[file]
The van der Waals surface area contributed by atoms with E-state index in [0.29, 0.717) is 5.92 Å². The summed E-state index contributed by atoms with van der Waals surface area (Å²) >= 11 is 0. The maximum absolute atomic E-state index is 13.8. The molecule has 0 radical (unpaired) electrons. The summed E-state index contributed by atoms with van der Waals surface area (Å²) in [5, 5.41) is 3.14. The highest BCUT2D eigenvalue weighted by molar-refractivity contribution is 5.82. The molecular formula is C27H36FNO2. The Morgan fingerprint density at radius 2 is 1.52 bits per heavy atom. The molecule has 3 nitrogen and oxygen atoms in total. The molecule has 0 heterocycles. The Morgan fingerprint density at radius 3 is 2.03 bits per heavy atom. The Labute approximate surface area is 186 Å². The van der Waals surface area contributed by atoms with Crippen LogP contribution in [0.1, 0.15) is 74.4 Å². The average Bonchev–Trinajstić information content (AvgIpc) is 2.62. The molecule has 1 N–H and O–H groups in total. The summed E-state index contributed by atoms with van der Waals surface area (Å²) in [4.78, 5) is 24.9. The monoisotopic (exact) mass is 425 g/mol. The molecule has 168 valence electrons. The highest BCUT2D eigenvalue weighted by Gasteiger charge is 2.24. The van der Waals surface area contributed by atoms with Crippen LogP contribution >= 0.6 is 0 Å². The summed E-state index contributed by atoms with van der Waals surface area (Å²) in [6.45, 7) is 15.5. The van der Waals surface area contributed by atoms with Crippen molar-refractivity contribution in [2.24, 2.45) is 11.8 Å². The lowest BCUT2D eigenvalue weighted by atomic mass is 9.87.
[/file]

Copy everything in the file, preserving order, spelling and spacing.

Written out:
The van der Waals surface area contributed by atoms with E-state index in [0.29, 0.717) is 5.92 Å². The summed E-state index contributed by atoms with van der Waals surface area (Å²) >= 11 is 0. The maximum absolute atomic E-state index is 13.8. The molecule has 0 radical (unpaired) electrons. The summed E-state index contributed by atoms with van der Waals surface area (Å²) in [5, 5.41) is 3.14. The highest BCUT2D eigenvalue weighted by molar-refractivity contribution is 5.82. The molecular formula is C27H36FNO2. The Morgan fingerprint density at radius 2 is 1.52 bits per heavy atom. The molecule has 3 nitrogen and oxygen atoms in total. The molecule has 0 heterocycles. The Morgan fingerprint density at radius 3 is 2.03 bits per heavy atom. The Labute approximate surface area is 186 Å². The van der Waals surface area contributed by atoms with Crippen LogP contribution in [0.1, 0.15) is 74.4 Å². The average Bonchev–Trinajstić information content (AvgIpc) is 2.62. The molecule has 1 N–H and O–H groups in total. The summed E-state index contributed by atoms with van der Waals surface area (Å²) in [4.78, 5) is 24.9. The monoisotopic (exact) mass is 425 g/mol. The molecule has 168 valence electrons. The highest BCUT2D eigenvalue weighted by Gasteiger charge is 2.24. The van der Waals surface area contributed by atoms with Crippen LogP contribution >= 0.6 is 0 Å². The summed E-state index contributed by atoms with van der Waals surface area (Å²) in [6.45, 7) is 15.5. The van der Waals surface area contributed by atoms with Crippen molar-refractivity contribution in [2.24, 2.45) is 11.8 Å². The lowest BCUT2D eigenvalue weighted by atomic mass is 9.87.